EgyptAir Flight 804, with 66 passengers and crew, flying non-stop from Paris to Cairo has been reported missing and authorities have assumed the plane has crashed. Anxious family members are gathered at Hotel Mercury, near the Charles de Gaulle Airport in Paris, where counselors and medics are attending shocked family members, and in Cairo, the destination of the aircraft.
On board the Airbus A-320 were seven cabin crew and three Egyptian security officers, reported the French transport chief Alain Vidalies, who said that “is the usual practice.”
The nationalities of the 56 passengers on board included: one Canadian, one Briton, one Chadian, one Portuguese, one Algerian, one Iraqi, one Kuwaiti, one Belgian, one Saudi Arabian, 15 French, and 30 Egyptians, one child, and two infants. At this time, no Americans appear to have been on board.
The Washington Post reported that Greek air traffic controllers had been in touch with the EgyptAir flight crew as the aircraft flew over Greek airspace. Constantine Lyzerakos, the director of the Greek Civil Aviation Authority confirmed that the Airbus A320 did not report any problems. The plane was flying at 37,000 feet, flying at 519 mph.
Ten miles before the aircraft was out of the Greek FIR (Flight Information Range), not far from the Greek Isand of Karpathos, air traffic controllers tried to reach the pilot, yet there was no response. Their were many attempts to contact the aircraft, but it disappeared out of radar range at 3:39 a.m. Greek time, 12:39 GMT. The aircraft vanished when it reached the Cairo FIR.
Just south of the Greek island, a Greek merchant ship captain said he “saw a flame in the sky.” Greek officials are still investigating this. This is the presumed area of the plane crash. Greece has now joined the Egypt-led investigation team search and rescue team. Planes that are normally out searching for migrants on the Mediterranean are now searching for the aircraft. Helicopters are on standby on Karpathos for any medical emergencies should there be survivors, and two planes and a frigate are en route to the search area.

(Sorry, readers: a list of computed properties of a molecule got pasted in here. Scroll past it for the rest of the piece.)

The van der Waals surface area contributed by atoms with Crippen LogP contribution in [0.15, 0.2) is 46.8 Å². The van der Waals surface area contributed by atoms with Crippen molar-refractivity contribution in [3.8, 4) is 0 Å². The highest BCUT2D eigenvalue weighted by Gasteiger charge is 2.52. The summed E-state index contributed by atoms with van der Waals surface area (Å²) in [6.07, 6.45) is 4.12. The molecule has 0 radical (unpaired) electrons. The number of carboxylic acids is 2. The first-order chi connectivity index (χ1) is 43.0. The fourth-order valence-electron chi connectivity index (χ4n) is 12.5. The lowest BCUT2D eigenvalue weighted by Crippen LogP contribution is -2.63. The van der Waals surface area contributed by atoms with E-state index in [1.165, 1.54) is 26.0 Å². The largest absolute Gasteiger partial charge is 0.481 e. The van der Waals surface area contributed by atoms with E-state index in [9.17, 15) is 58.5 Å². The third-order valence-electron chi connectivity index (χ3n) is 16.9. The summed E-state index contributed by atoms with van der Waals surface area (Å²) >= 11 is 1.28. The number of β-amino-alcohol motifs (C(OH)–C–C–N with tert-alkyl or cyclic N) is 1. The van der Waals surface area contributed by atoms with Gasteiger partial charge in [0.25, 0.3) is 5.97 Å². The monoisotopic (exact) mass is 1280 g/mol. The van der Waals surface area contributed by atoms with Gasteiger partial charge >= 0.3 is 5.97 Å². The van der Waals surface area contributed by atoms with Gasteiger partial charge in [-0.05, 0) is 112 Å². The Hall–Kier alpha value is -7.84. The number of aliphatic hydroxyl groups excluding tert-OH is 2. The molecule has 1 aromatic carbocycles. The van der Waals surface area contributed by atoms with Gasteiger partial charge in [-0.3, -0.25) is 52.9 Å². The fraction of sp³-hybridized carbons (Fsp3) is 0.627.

At this time, there is no known cause for the plane crash. The plane was flying in excellent conditions, comfortably cruising during the safest part of the flight. This was the fifth leg of this aircraft. Earlier in the day, the plane flew to Asmara, the Eritrean capital, Tunis, the Tunisian capital, and Brussels, Belgium.
There is a possibility that this was a terrorist attack. There is concern that if this was indeed true, that there are issues with the security at the Paris airport. After the horrific attacks in Paris last November, airport security has been ramped up. French police now have more id checks and patrol the airport more frequently. The Guardian reported that as the aircraft was only on the ground for less than two hours, so there may not have been a proper inspection by the security officers at the Paris airport.
The former chief of the BEA national investigation unit, Jean-Paul Troadec indicated that this could indeed have been a terrorist attack.
“A technical problem, a fire or a failed motor do not cause an instant accident and the team has time to react.
The team said nothing, they did not react, so it was very probably a brutal event and we can certainly think about an attack.”
His assessment that there was not a distress call made would indicate “a brutal event.”
The Airbus A320 is a French made, commonly used workhorse. Plane capacity is 150 people and the range is 3,000 miles. The flight crew was very experienced. The captain had logged in 6,000 hours of flight time, with a third of that time flying the A320.
[AP Photo byPetros Karadjias]